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I strongly believe that deep down, everyone thinks this world is about them. It feels natural to assume so, considering our basic instincts revolve around individual survival tactics. We all want to be the stars of our own production, the protagonist of a timeless story. Who wouldn’t want to be the hero?
The stories of our youth become increasingly fictional as we grow up. Life is slower and far more complicated than we were made to believe, and the random subplots seldom seem to tie back into the main theme. Still, within each of us there burns an unquenchable fire to see our hopes and dreams realized. The struggle between the real world and our wide-eyed desires comes to life in Glass Tactics’ debut single “Pavement,” which Atwood Magazine is proud to be premiering today.
Listen: “Pavement” – Glass Tactics
A not-so-cautionary tale of real life’s challenges, “Pavement” finds Glass Tactics taking a hard look at the surrounding world, and going for it anyway. Based in New York City, the fledgling indie rock band formed in 2015 and consists of Scott Sugarman (guitar, lead vocals), Nick Paldino (bass, backing vocals), Nick Cela (drums), and Danny Kearney (guitar). With their independent debut EP Tactics out February 3, “Pavement” provides a perfect introduction to Glass Tactics’ colorful mix of catchy, big melodies, driving riffs, and thrashing guitars – not to mention their refreshingly fresh outlook on the world.
“Tactics the EP, is a kind of summary statement of what we want to do with our music: craft hooky, inclusive, and energetic indie rock harnessed to thoughtful, intentional lyricism,” explains Scott Sugarman. “We repurpose rock tropes and oppose the sexism, homophobia, and bigotry that has unfortunately often been part of the genre throughout its history. And we make our music in the name of fun.” In the name of fun. This last statement lingers in the air, resonating in the energy and attitude of the band’s first offering.
A warm, hypnotic guitar riff opens the track. Multiple series of short, cascading notes form a vibrant wall of sound that maintains the same chord, despite the note variants. Sugarman’s voice is strong above this bed of sound, cutting like some unanticipated gust of wind through a slightly-open window. In he comes, his conviction strong as he begins a tale of “two protagonists: The first, in the intro and first verse, a young aspiring actor who’s recently moved to Brooklyn; the second, in part of the intro and the second verse, a high schooler who’s lived in the borough all her life.”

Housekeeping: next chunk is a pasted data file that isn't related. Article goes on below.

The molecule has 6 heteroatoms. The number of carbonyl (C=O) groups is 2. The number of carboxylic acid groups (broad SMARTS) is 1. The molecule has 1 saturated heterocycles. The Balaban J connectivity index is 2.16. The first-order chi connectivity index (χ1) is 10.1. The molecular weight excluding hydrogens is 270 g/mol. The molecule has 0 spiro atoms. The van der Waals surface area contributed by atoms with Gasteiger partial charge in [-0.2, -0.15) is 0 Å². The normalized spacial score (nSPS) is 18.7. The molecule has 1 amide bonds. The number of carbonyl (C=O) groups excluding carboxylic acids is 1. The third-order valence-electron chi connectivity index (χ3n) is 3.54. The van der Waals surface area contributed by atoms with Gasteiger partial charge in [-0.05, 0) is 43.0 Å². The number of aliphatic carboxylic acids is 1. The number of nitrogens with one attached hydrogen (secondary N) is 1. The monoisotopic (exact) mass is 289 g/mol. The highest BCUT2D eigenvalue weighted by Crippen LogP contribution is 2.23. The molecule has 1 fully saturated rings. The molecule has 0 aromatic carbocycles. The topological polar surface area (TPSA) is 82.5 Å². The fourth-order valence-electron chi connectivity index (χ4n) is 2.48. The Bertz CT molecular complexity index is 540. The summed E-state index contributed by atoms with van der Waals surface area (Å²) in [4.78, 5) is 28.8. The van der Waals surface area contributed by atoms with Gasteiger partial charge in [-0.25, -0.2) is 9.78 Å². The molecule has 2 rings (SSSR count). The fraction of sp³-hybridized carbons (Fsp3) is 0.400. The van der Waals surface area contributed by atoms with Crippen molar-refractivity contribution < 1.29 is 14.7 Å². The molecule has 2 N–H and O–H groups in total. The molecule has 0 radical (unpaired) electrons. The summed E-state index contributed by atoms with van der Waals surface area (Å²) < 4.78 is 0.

She would damn these Christians
Just like Nero did
Send them to the pit
Post office closed,
now her package is hostage
Myrtle Ave’s a graying din,
rain is threatening
But this one girl’s out flyering
She stops her with a
fist, extends an offering
In Comic Sans is writ:
Our church invites you in
The band reaches its first crescendo, and the music abruptly halts: Nothing but a Strokes-y guitar remains, playing a hard rock riff that echoes with the track’s already-growing frustration. The scene is set, the increased velocity awakening listeners as well as the band: Paldino’s bass lines are lively and creative, expressing the kind of chaos that’s perfect for the song’s story.
Sugarman’s voice is level with the guitars around him as he details the harsh realities of the first protagonist:
She snatches the flyer, shudders, and thinks of home
The drop ceilinged chapel, Mom’s chemo, snowbound roads
Studied theater and history for an incomplete degree
Worried about practicality, but she loved those stories
Then she moved to NYC to try to act
Bed-Stuy to be precise, when swine glide she’ll go back
But it’s like giving up a kidney by the way they tax these cigarettes